2. Someone in the Federal Government developed a sense of humor once upon a time and dreamed up a little law called FERPA (The Family Education and Right to Privacy Act). According to FERPA guidelines, your son/daughter is to be treated as a responsible adult (this would be the “humor” part). Even if you’re paying the bills, you will be denied access to information about course progress, final grades, reasons for suspension, etc. without your child’s written permission. Unless, of course, you know how to hack into the college’s computer, in which case minor issues like the law probably don’t much matter.

3. A new word has been invented for parents who refuse to enjoy the fact that their children are, if not out of mind, then at least out of sight and who persist in meddling, er, "staying meaningfully involved" in their college students’ daily lives. They are called Helicopter Parents (as in, always hovering). This is a Bad Thing.
Do not let it happen to you.

4. Apropos of number 3 above, if you can’t figure out what it is you’re supposed to be doing as an “empty nester”, please see Margie. She’ll get you all kinds of straightened out. In fact, you may wind up trying to dissuade your college student from coming home, even for holidays . . .

Note from Margie - I love Kerry. And she is so good at this kind of thing that she has her own website! Check it out at Dr. Mom's Guide To College

TLC Advice-a-Thon: Mary Lynn's Rules

TLC Advice-a-Thon: Mary Lynn's Rules

By Mary Lynn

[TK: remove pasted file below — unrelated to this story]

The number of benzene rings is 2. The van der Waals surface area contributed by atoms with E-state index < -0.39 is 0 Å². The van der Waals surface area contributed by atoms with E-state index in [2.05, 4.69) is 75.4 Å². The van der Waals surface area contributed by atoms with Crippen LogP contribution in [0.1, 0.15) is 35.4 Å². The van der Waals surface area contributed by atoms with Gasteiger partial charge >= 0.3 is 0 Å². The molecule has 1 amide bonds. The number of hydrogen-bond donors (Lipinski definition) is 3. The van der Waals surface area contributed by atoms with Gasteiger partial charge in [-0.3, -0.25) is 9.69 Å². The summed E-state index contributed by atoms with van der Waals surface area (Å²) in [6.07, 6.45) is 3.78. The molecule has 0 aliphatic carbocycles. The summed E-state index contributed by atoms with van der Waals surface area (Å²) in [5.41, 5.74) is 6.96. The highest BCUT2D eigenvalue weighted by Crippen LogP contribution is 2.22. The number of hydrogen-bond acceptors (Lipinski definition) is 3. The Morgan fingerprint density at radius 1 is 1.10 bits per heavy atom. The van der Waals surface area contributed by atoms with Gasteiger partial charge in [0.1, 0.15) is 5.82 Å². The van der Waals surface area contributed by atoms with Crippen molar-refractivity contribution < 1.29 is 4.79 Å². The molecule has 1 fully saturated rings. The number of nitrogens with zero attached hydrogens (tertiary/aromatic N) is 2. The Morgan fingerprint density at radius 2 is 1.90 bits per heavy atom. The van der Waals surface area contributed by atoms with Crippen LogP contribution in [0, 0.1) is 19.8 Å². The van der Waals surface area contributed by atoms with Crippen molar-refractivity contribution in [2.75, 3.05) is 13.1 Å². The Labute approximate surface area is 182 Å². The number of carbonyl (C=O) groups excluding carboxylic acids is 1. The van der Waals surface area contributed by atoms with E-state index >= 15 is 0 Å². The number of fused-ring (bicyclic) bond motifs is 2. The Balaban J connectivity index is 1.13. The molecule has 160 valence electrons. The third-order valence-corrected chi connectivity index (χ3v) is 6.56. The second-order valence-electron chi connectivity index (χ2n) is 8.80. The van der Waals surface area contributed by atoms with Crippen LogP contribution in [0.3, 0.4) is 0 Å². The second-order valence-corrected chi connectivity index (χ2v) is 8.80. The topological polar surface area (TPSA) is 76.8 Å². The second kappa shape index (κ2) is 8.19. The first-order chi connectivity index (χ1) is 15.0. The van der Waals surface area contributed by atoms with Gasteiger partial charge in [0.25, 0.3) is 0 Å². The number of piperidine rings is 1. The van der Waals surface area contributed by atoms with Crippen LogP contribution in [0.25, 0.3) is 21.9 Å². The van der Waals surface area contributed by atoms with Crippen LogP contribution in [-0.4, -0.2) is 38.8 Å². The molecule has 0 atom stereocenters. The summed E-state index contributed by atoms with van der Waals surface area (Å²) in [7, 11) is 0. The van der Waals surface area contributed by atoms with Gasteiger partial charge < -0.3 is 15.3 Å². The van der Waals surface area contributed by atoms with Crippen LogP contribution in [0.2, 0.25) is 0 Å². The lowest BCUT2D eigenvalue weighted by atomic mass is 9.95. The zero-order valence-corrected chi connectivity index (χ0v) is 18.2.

Never touch your computer if you’ve been drinking (or are similarly impaired)

Everybody needs a ‘Pet Geek’ to call in emergencies

The 9th Beatitude: Blessed are the pessimistic, for they hath made multiple backups. Yea, verily, they shall fear no ill.


Never try to drive AND drink coffee on the way to your interview - unless you’re wearing black.


When buying socks, purchase one or two dozen pairs, all alike.

If it’s important that someone else be able to tell who’s who—color-code the twins’ clothing. Reed was Red and Bill was Blue.

When teaching twins to drive, take them one at a time—do NOT allow the other twin to be in the car

TLC Advice-a-Thon: How To Talk To Your Kids About Sex

TLC Advice-a-Thon: Nancy on How To Talk To Your Kids About Sex.

by Nancy

1.  Start young.  When asked, "Where do babies come from?"  You say, "The mom's tummy."  But more detail than that, you're just going to screw up your kid or worse----cause them to spend hours camped out in front of your bedroom door with a drinking glass clamped to their ear. Until they are eight or ten, when the subject of "Yeah, but how did the baby get in there in the first place?" comes up, your answer is always,  "Hey!  Why don't we go to the zoo this weekend?!"  Which postpones the inevitable, but at least long enough until they can picture Mom and Dad making babies without screaming or weeping or going catatonic.

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2.  When the time comes to really have The Talk, do it from behind the wheel of your minivan.  Make sure your kid has a road map on her lap, and force her to give you directions to wherever you're going, so she has something complicated to focus on.  Right brain, left brain, you know?

3.  Yes, describe the physical stuff, but also the "sex is a meaningful act shared between two people who really care for each other and---"  if you're talking to teenagers---"ARE WILLING TO ACCEPT THE RESPONIBILITY OF RAISING A HAPPY CHILD TOGETHER." Which should get you talking about more important stuff, like what makes people happy such as two mature parents.  Feel free to toss in examples of their dysfunctional friends and their wacky parents. 

4.  Be prepared to find your kids camped out in front of your bedroom door anyway.

Got any better ideas?